Peter Paul Rubens
Flemish Baroque Era Painter, 1577-1640
Peter Paul Rubens (June 28, 1577 ?C May 30, 1640) was a prolific seventeenth-century Flemish Baroque painter, and a proponent of an exuberant Baroque style that emphasized movement, color, and sensuality. He is well-known for his Counter-Reformation altarpieces, portraits, landscapes, and history paintings of mythological and allegorical subjects.
In addition to running a large studio in Antwerp which produced paintings popular with nobility and art collectors throughout Europe, Rubens was a classically-educated humanist scholar, art collector, and diplomat who was knighted by both Philip IV, king of Spain, and Charles I, king of England.
Rubens was a prolific artist. His commissioned works were mostly religious subjects, "history" paintings, which included mythological subjects, and hunt scenes. He painted portraits, especially of friends, and self-portraits, and in later life painted several landscapes. Rubens designed tapestries and prints, as well as his own house. He also oversaw the ephemeral decorations of the Joyous Entry into Antwerp by the Cardinal-Infante Ferdinand in 1635.
His drawings are mostly extremely forceful but not detailed; he also made great use of oil sketches as preparatory studies. He was one of the last major artists to make consistent use of wooden panels as a support medium, even for very large works, but he used canvas as well, especially when the work needed to be sent a long distance. For altarpieces he sometimes painted on slate to reduce reflection problems.
His fondness of painting full-figured women gave rise to the terms 'Rubensian' or 'Rubenesque' for plus-sized women. The term 'Rubensiaans' is also commonly used in Dutch to denote such women. Related Paintings of Peter Paul Rubens :. | Go up the cross | Panthea stabbing herself with a dagger | Self-Portrait | The man lift arm | Therese von Avila |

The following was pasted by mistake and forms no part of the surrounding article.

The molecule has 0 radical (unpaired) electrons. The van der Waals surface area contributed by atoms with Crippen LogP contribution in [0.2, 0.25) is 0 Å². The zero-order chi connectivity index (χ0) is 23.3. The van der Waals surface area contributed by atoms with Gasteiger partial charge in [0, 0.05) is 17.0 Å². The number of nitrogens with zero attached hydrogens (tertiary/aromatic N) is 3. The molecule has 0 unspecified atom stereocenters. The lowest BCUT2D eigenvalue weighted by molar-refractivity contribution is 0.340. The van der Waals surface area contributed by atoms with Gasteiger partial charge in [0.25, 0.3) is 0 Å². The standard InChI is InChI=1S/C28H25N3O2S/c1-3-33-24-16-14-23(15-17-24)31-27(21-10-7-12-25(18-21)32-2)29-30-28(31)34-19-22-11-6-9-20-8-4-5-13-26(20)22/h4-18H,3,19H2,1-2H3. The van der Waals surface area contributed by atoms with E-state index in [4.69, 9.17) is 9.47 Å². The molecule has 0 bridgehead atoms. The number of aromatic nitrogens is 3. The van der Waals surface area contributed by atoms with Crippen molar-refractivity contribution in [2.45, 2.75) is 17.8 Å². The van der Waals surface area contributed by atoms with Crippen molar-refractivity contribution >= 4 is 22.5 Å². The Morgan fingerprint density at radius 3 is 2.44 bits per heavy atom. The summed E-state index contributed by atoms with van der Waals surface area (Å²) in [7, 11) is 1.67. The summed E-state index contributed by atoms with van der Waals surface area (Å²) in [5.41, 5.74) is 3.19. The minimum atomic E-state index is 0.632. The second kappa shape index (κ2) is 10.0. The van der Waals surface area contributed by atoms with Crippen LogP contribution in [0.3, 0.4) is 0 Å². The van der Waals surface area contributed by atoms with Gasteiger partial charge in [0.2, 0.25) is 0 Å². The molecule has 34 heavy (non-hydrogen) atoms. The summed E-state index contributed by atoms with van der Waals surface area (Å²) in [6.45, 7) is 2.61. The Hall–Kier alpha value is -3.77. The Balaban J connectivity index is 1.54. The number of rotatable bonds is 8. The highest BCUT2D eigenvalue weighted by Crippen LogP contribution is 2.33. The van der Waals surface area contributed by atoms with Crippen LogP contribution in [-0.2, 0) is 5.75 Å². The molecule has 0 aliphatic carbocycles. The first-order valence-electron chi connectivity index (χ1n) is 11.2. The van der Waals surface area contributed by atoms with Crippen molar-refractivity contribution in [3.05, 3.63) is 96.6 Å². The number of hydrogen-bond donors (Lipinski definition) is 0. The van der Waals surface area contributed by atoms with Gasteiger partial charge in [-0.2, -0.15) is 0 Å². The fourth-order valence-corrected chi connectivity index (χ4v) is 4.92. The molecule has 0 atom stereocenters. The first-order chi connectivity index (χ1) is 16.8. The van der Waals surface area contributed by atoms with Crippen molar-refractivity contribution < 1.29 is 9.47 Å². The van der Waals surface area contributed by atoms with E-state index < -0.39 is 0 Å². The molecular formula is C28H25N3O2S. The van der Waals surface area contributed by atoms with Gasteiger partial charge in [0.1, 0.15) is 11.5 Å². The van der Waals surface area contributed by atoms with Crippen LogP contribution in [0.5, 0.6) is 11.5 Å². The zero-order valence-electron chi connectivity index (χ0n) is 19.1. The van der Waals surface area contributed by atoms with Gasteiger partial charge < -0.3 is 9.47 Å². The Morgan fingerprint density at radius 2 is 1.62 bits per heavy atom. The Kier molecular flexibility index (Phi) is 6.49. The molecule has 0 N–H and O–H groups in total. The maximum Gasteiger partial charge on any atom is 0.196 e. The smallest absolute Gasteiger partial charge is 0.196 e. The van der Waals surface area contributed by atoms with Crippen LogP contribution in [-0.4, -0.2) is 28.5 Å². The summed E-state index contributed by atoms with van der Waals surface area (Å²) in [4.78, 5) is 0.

Related Artists:Philip Wilson Steer
English Painter, 1860-1942
was an English artist. Philip Wilson Steer was born in Birkenhead, the son of the portrait painter Philip Steer (1810-1871). After finding the examinations of the Civil Service too demanding, he became an artist in 1878. He studied at the Gloucester School of Art and then from 1880 to 1881 at the South Kensington Drawing Schools. He was rejected by the Royal Academy of Art and so studied in Paris between 1882 and 1884. He studied at the Acad??mie Julian, and then in the École des Beaux Arts under Cabanel. There he became one of the few English Impressionists. He is known for his landscapes, such as 'The Beach at Walberswick' (1890; Tate Gallery, London). He became a leader (with Walter Sickert) of the English Impressionist movement and was one of the founders of the New English Art Club in 1886. During the First World War, he was recruited by Lord Beaverbrook, the Minister of Information, to paint pictures of the Royal Navy.Haberle John
American Painter, 1856-1933
was a 19th century American painter in the trompe l'oeil (literally, "fool the eye") style. His still lifes of ordinary objects are painted in such a way that the painting can be mistaken for the objects themselves. He is considered one of the three major figures??together with William Harnett and John F. Peto??practicing this form of still life painting in the United States in the last quarter of the 19th century. A Bachelor's Drawer by John Haberle, 1890?C94, oil on canvas, 50.8 x 91.4 cm, Metropolitan Museum of Art, New YorkHaberle was born in New Haven, Connecticut; his parents were Swiss immigrants. At the age of 14 he left school to apprentice with an engraver. He also worked for many years as an exhibit preparator for the Peabody Museum of Natural History at Yale University. His career as a painter began in 1887. His style is characterized by a meticulous rendering of two-dimensional objects. He is especially noted for his depictions of paper objects, including currency. Art historian Alfred Frankenstein has contrasted Haberle's work with that of his contemporaries: Peto is moved by the pathos of used-up things. Haberle is wry and wacky, full of bravado, self-congratulating virtuosity, and sly flamboyance. He works largely within an old tradition, that of the trompe l'oeil still life in painted line ... It is poles away from Harnett's sumptuosity, careful balances, and well-modeled volumes, and is equally far from Peto's sensitivity in matters of tone and hue. Ismael Nery
Ismael Nery (October 9, 1900 - April 6, 1934) was a Brazilian artist.
Born in Belem, Pare of Dutch, Native-Brazilian and African ancestry, he studied at the Escola Nacional de Belas Artes (National School of Fine Arts) in Rio de Janeiro and at the Academie Julian in Paris. He created numerous paintings, wrote many poems and also helped design Brazil's National Patrimony of the Treasury department. Nery married a poet, Adalgisa Nery, in 1922. He contracted tuberculosis in 1931, and died of it in 1934.